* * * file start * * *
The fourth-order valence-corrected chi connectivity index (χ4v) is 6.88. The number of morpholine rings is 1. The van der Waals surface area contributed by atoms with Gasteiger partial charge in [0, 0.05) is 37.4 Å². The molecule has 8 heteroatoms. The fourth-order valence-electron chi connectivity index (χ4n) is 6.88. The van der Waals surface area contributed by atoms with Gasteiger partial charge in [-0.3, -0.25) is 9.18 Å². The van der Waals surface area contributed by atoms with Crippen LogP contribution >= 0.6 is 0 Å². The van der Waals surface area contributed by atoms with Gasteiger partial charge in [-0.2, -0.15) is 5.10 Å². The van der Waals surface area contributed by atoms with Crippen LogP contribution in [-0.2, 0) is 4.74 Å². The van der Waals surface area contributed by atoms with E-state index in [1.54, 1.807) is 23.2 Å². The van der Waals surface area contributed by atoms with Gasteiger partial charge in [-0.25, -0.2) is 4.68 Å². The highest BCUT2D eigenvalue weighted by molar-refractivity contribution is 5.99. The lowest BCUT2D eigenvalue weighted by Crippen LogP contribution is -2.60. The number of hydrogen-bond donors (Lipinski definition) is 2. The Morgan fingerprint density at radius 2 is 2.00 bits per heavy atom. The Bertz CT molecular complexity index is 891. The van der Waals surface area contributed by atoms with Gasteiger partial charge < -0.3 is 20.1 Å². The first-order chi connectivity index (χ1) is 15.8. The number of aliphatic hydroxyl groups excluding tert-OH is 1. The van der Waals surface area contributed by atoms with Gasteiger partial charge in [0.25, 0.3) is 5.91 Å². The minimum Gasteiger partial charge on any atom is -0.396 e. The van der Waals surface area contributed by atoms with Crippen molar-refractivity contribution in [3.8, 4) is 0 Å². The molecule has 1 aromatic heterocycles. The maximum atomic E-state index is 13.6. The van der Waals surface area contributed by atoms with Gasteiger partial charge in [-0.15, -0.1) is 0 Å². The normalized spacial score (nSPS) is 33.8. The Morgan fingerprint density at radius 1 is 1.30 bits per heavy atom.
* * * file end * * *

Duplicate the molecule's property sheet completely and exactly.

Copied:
The fourth-order valence-corrected chi connectivity index (χ4v) is 6.88. The number of morpholine rings is 1. The van der Waals surface area contributed by atoms with Gasteiger partial charge in [0, 0.05) is 37.4 Å². The molecule has 8 heteroatoms. The fourth-order valence-electron chi connectivity index (χ4n) is 6.88. The van der Waals surface area contributed by atoms with Gasteiger partial charge in [-0.3, -0.25) is 9.18 Å². The van der Waals surface area contributed by atoms with Crippen LogP contribution >= 0.6 is 0 Å². The van der Waals surface area contributed by atoms with Gasteiger partial charge in [-0.2, -0.15) is 5.10 Å². The van der Waals surface area contributed by atoms with Crippen LogP contribution in [-0.2, 0) is 4.74 Å². The van der Waals surface area contributed by atoms with E-state index in [1.54, 1.807) is 23.2 Å². The van der Waals surface area contributed by atoms with Gasteiger partial charge in [-0.25, -0.2) is 4.68 Å². The highest BCUT2D eigenvalue weighted by molar-refractivity contribution is 5.99. The lowest BCUT2D eigenvalue weighted by Crippen LogP contribution is -2.60. The number of hydrogen-bond donors (Lipinski definition) is 2. The Morgan fingerprint density at radius 2 is 2.00 bits per heavy atom. The Bertz CT molecular complexity index is 891. The van der Waals surface area contributed by atoms with Gasteiger partial charge < -0.3 is 20.1 Å². The first-order chi connectivity index (χ1) is 15.8. The number of aliphatic hydroxyl groups excluding tert-OH is 1. The van der Waals surface area contributed by atoms with Gasteiger partial charge in [0.25, 0.3) is 5.91 Å². The minimum Gasteiger partial charge on any atom is -0.396 e. The van der Waals surface area contributed by atoms with Crippen molar-refractivity contribution in [3.8, 4) is 0 Å². The molecule has 1 aromatic heterocycles. The maximum atomic E-state index is 13.6. The van der Waals surface area contributed by atoms with Gasteiger partial charge in [-0.15, -0.1) is 0 Å². The normalized spacial score (nSPS) is 33.8. The Morgan fingerprint density at radius 1 is 1.30 bits per heavy atom.